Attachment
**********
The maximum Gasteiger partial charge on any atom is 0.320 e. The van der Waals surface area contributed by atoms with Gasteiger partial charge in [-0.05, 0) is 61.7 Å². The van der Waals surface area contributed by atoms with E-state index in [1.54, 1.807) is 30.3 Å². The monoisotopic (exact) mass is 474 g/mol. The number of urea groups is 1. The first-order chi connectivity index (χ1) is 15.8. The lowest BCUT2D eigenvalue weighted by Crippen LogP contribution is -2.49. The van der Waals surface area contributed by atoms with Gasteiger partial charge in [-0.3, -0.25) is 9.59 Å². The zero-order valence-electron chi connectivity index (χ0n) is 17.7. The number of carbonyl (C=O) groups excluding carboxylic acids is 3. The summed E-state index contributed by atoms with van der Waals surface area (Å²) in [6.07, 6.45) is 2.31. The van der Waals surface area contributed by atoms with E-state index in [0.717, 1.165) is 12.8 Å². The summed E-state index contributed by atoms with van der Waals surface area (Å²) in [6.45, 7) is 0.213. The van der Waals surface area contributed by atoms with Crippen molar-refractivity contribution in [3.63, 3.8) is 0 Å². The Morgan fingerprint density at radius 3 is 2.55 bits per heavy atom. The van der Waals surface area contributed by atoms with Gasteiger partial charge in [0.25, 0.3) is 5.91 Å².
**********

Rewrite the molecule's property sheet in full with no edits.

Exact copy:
The maximum Gasteiger partial charge on any atom is 0.320 e. The van der Waals surface area contributed by atoms with Gasteiger partial charge in [-0.05, 0) is 61.7 Å². The van der Waals surface area contributed by atoms with E-state index in [1.54, 1.807) is 30.3 Å². The monoisotopic (exact) mass is 474 g/mol. The number of urea groups is 1. The first-order chi connectivity index (χ1) is 15.8. The lowest BCUT2D eigenvalue weighted by Crippen LogP contribution is -2.49. The van der Waals surface area contributed by atoms with Gasteiger partial charge in [-0.3, -0.25) is 9.59 Å². The zero-order valence-electron chi connectivity index (χ0n) is 17.7. The number of carbonyl (C=O) groups excluding carboxylic acids is 3. The summed E-state index contributed by atoms with van der Waals surface area (Å²) in [6.07, 6.45) is 2.31. The van der Waals surface area contributed by atoms with E-state index in [0.717, 1.165) is 12.8 Å². The summed E-state index contributed by atoms with van der Waals surface area (Å²) in [6.45, 7) is 0.213. The van der Waals surface area contributed by atoms with Crippen molar-refractivity contribution in [3.63, 3.8) is 0 Å². The Morgan fingerprint density at radius 3 is 2.55 bits per heavy atom. The van der Waals surface area contributed by atoms with Gasteiger partial charge in [0.25, 0.3) is 5.91 Å².